Illustrations from the book “Nido” (Planeta, 2023) by Laura Guarisco.Laura Guarisco

Although he draws them in great detail nestHe never crossed the bridges linking Tachira to Norte de Santander – although he did cross the border via Maicao, to the north, at La Guajira, when plane tickets were impossible to get. “I was very shocked when I saw all these people crossing the bridge on the news, and I put myself in their shoes. I was very touched when I sometimes saw entire families crossing with their suitcases, as well as the stories of my friends. A lot of what I did in Medellin was crossing that border to get to Colombia.” He collected information He photographed, watched documentaries, relayed what he observed in Maikaw, and even retraced the entire route on Google Street View to capture it in an engaging story from beginning to end.

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– Have you set out to build a model personality for expatriates?

– I wanted to build a character that looked very Venezuelan. In fact, they are parts of my Venezuelan friends. The stories I was seeing, hearing, and being told by people close to me and not so close, ended up on Angel when I went to draw him. I always imagined a male character because I wanted to tell the story from the demonstrations. I was very shocked, when I went to the marches, to see young people who stayed until the end. Physically we ended up making little bits of friends. In the end, all the stories that happened in Angel happened to many of us. We all suffer from the unavailability, shortages and shortages of water, directly or indirectly; All those demonstrations or deaths.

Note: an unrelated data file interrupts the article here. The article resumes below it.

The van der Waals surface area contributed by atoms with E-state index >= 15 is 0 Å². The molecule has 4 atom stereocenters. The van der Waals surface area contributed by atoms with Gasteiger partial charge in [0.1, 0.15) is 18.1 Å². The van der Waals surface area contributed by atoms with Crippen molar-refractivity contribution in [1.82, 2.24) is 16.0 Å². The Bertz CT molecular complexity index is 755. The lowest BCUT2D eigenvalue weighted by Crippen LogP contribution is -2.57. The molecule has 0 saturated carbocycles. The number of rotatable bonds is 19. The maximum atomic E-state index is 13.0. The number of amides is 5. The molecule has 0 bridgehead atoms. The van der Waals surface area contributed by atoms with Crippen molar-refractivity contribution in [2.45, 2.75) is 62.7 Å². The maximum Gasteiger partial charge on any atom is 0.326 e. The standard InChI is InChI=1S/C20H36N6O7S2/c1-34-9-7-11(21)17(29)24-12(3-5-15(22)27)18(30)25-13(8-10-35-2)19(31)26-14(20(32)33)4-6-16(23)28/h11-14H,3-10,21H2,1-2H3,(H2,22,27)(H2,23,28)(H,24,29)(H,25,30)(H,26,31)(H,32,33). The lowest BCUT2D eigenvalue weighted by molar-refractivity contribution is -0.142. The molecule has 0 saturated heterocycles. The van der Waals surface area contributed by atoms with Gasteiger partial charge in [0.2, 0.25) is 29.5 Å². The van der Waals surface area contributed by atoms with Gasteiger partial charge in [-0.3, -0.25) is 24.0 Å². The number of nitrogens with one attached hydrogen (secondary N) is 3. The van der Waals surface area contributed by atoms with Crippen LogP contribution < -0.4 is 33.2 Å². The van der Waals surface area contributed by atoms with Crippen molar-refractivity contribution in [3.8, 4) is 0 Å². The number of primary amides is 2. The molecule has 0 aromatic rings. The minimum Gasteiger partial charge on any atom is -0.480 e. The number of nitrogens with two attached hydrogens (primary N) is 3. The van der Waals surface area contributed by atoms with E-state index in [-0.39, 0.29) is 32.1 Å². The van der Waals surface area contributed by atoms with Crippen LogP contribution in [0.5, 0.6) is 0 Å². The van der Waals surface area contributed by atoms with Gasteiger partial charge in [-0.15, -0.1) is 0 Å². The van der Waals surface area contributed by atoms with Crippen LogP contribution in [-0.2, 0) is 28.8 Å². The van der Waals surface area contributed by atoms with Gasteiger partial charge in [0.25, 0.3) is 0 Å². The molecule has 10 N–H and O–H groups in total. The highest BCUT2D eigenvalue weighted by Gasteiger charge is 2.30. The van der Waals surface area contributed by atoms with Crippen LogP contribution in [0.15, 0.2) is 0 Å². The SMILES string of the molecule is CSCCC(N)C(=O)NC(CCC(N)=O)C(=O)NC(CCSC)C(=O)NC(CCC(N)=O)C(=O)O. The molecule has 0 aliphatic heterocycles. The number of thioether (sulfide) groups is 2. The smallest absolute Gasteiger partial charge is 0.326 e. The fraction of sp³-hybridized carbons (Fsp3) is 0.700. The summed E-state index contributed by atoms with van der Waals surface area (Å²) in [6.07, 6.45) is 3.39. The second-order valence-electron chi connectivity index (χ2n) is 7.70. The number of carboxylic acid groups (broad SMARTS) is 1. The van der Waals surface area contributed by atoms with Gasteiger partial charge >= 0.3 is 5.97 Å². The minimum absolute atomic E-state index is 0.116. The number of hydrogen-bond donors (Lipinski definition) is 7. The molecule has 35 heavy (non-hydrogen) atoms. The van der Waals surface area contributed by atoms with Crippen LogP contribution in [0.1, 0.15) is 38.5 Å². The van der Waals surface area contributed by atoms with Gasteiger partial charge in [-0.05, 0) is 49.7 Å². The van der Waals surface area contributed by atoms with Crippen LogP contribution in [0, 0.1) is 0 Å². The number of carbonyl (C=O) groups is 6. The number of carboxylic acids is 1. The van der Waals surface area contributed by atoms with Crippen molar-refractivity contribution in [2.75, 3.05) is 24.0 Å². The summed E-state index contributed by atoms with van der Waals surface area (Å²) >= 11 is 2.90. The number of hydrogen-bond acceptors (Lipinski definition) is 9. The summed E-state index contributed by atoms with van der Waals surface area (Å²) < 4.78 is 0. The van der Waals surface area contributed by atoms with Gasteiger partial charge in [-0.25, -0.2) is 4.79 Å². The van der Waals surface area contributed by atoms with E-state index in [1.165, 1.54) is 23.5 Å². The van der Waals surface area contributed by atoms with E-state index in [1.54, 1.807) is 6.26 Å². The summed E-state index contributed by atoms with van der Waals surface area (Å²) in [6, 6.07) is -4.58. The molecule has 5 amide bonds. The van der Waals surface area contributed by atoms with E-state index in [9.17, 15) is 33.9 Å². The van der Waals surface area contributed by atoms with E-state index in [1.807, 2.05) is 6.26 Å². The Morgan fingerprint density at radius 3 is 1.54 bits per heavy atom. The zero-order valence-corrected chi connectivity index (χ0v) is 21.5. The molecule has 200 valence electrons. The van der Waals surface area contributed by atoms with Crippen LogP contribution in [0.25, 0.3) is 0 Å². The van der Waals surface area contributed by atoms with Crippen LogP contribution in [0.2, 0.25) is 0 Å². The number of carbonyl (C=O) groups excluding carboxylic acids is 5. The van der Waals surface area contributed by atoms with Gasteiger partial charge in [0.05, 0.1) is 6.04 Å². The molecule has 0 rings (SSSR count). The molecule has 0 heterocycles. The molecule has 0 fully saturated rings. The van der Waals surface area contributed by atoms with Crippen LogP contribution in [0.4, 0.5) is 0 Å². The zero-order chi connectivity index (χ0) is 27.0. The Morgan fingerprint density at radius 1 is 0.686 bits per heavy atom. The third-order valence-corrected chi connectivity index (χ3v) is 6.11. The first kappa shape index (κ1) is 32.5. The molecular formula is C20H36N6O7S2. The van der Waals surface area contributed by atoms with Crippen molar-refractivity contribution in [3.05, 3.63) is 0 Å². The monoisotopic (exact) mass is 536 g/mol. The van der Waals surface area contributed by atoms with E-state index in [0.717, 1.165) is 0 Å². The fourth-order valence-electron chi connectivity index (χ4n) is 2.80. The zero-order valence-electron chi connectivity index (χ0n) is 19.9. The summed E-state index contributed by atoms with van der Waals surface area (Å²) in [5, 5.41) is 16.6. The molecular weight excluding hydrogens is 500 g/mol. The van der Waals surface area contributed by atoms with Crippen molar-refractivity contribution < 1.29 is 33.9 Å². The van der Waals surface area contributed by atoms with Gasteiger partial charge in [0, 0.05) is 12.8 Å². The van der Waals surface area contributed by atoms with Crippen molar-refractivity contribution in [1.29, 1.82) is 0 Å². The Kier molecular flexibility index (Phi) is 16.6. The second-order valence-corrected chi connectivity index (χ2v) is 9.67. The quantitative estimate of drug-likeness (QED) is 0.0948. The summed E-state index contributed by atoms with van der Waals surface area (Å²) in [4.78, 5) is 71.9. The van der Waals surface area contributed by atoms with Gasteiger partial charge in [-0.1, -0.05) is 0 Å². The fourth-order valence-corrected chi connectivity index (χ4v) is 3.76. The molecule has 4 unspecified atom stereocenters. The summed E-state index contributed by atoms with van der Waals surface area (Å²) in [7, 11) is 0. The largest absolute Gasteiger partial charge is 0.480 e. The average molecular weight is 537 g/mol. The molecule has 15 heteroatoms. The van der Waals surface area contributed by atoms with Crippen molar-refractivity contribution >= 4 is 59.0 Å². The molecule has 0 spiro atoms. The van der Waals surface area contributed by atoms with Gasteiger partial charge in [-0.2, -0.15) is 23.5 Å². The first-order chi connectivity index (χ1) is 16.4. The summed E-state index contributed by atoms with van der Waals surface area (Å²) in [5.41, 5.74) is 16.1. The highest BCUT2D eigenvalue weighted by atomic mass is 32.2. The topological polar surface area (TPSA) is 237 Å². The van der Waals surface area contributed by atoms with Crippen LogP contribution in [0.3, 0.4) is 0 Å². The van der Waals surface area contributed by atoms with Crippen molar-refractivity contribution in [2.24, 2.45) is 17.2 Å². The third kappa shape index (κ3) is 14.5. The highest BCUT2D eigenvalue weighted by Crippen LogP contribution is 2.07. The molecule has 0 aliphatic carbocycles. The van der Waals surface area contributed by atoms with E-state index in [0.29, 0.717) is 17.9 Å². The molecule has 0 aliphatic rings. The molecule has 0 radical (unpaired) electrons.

– The Greek writer Theodore Kalifatidis says that emigration is distancing oneself from oneself. How do you deal with this distance with Venezuela?

-It is true that you are moving away from the person you were, but you are also getting closer to a completely new person, who you do not know what he is. And you end up with a new person. The experience with Venezuela at first was very painful. It is not the same to leave the country by one’s own decision, to study something, to learn about a new culture or Tourist, that you have to leave because you have no other choice. He is forced to leave and leave family, friends, places or whoever he was behind. It’s a kind of mourning. Drawing helped me bring out all those feelings and be able to confront them, write them down on paper, and see them from the outside. My relationship with Venezuela is little more than peaceful. I have healed many things. Now I can talk about Venezuela calmly, I’m back. I feel from both places, because one cannot be from anywhere. One is the places where they are located, temporarily or permanently. You also have to take ownership of where you live.

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-Do you already consider Medellin your home?

-Yes. Moreover, Medellin was the city that brought me back to comics, to find spaces that helped me continue working on what I wanted to be. Since I was a kid I’ve always wanted to make comics. Moreover, it is very similar to Caracas, it reminds me of my hometown. I found amazing people who paved the way for me. So, I like him very much. It’s been almost seven years, and I feel like I’m from Medellin, even though they always ask me where I’m from when they hear my accent.